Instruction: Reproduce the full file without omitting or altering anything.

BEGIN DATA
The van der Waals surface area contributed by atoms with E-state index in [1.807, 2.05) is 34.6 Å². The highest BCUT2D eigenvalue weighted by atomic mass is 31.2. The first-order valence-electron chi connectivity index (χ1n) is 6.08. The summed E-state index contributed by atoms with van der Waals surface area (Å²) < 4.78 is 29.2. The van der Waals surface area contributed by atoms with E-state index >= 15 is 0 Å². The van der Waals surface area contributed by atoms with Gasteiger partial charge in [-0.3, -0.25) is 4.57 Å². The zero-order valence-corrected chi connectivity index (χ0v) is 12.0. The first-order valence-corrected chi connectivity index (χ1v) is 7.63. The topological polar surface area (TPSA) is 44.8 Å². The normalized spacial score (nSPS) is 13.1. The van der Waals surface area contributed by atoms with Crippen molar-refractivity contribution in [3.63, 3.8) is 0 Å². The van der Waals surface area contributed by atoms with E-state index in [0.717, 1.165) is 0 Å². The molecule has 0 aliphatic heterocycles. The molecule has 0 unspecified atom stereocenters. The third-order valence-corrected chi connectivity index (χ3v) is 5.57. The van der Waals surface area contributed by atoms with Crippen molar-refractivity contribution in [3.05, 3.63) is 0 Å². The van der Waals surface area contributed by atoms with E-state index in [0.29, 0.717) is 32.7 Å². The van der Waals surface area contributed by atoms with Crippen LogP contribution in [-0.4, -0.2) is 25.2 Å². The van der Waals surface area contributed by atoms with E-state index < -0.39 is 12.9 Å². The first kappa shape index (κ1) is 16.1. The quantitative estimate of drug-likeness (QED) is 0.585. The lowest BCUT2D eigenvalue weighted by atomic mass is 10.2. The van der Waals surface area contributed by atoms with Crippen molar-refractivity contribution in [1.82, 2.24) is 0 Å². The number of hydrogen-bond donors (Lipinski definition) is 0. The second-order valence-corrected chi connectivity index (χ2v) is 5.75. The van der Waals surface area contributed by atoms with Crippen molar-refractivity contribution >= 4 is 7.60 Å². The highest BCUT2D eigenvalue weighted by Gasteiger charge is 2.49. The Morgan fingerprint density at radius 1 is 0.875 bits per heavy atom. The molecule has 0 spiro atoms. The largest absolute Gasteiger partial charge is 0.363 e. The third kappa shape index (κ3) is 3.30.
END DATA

The van der Waals surface area contributed by atoms with E-state index in [1.807, 2.05) is 34.6 Å². The highest BCUT2D eigenvalue weighted by atomic mass is 31.2. The first-order valence-electron chi connectivity index (χ1n) is 6.08. The summed E-state index contributed by atoms with van der Waals surface area (Å²) < 4.78 is 29.2. The van der Waals surface area contributed by atoms with E-state index >= 15 is 0 Å². The van der Waals surface area contributed by atoms with Gasteiger partial charge in [-0.3, -0.25) is 4.57 Å². The zero-order valence-corrected chi connectivity index (χ0v) is 12.0. The first-order valence-corrected chi connectivity index (χ1v) is 7.63. The topological polar surface area (TPSA) is 44.8 Å². The normalized spacial score (nSPS) is 13.1. The van der Waals surface area contributed by atoms with Crippen molar-refractivity contribution in [3.63, 3.8) is 0 Å². The van der Waals surface area contributed by atoms with E-state index in [0.717, 1.165) is 0 Å². The molecule has 0 aliphatic heterocycles. The molecule has 0 unspecified atom stereocenters. The third-order valence-corrected chi connectivity index (χ3v) is 5.57. The van der Waals surface area contributed by atoms with Crippen molar-refractivity contribution in [3.05, 3.63) is 0 Å². The van der Waals surface area contributed by atoms with E-state index in [0.29, 0.717) is 32.7 Å². The van der Waals surface area contributed by atoms with Crippen LogP contribution in [-0.4, -0.2) is 25.2 Å². The van der Waals surface area contributed by atoms with E-state index < -0.39 is 12.9 Å². The first kappa shape index (κ1) is 16.1. The quantitative estimate of drug-likeness (QED) is 0.585. The lowest BCUT2D eigenvalue weighted by atomic mass is 10.2. The van der Waals surface area contributed by atoms with Crippen molar-refractivity contribution in [1.82, 2.24) is 0 Å². The number of hydrogen-bond donors (Lipinski definition) is 0. The second-order valence-corrected chi connectivity index (χ2v) is 5.75. The van der Waals surface area contributed by atoms with Crippen molar-refractivity contribution >= 4 is 7.60 Å². The highest BCUT2D eigenvalue weighted by Gasteiger charge is 2.49. The Morgan fingerprint density at radius 1 is 0.875 bits per heavy atom. The molecule has 0 spiro atoms. The largest absolute Gasteiger partial charge is 0.363 e. The third kappa shape index (κ3) is 3.30.